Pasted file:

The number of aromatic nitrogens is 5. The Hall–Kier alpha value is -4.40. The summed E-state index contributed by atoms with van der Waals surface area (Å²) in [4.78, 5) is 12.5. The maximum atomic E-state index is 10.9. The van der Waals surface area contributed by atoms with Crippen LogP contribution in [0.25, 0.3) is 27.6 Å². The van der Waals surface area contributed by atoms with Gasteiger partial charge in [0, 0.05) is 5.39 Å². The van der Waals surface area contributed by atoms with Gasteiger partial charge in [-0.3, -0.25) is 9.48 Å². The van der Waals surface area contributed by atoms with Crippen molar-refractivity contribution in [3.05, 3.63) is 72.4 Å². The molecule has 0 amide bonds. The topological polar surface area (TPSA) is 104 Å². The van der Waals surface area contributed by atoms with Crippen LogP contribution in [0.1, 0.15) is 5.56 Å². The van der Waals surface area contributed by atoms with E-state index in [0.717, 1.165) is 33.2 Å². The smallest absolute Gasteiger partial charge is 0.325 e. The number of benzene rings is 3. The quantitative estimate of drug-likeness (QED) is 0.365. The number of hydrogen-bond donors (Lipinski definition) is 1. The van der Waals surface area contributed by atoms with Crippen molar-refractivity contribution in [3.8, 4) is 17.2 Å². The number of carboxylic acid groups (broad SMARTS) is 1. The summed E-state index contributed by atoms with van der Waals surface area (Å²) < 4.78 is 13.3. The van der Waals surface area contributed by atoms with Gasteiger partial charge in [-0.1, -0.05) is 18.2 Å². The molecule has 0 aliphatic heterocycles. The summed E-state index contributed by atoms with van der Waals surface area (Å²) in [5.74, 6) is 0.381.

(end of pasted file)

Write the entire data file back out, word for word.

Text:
The number of aromatic nitrogens is 5. The Hall–Kier alpha value is -4.40. The summed E-state index contributed by atoms with van der Waals surface area (Å²) in [4.78, 5) is 12.5. The maximum atomic E-state index is 10.9. The van der Waals surface area contributed by atoms with Crippen LogP contribution in [0.25, 0.3) is 27.6 Å². The van der Waals surface area contributed by atoms with Gasteiger partial charge in [0, 0.05) is 5.39 Å². The van der Waals surface area contributed by atoms with Gasteiger partial charge in [-0.3, -0.25) is 9.48 Å². The van der Waals surface area contributed by atoms with Crippen molar-refractivity contribution in [3.05, 3.63) is 72.4 Å². The molecule has 0 amide bonds. The topological polar surface area (TPSA) is 104 Å². The van der Waals surface area contributed by atoms with Crippen LogP contribution in [0.1, 0.15) is 5.56 Å². The van der Waals surface area contributed by atoms with E-state index in [0.717, 1.165) is 33.2 Å². The smallest absolute Gasteiger partial charge is 0.325 e. The number of benzene rings is 3. The quantitative estimate of drug-likeness (QED) is 0.365. The number of hydrogen-bond donors (Lipinski definition) is 1. The van der Waals surface area contributed by atoms with Crippen molar-refractivity contribution in [3.8, 4) is 17.2 Å². The number of carboxylic acid groups (broad SMARTS) is 1. The summed E-state index contributed by atoms with van der Waals surface area (Å²) < 4.78 is 13.3. The van der Waals surface area contributed by atoms with Gasteiger partial charge in [-0.1, -0.05) is 18.2 Å². The molecule has 0 aliphatic heterocycles. The summed E-state index contributed by atoms with van der Waals surface area (Å²) in [5.74, 6) is 0.381.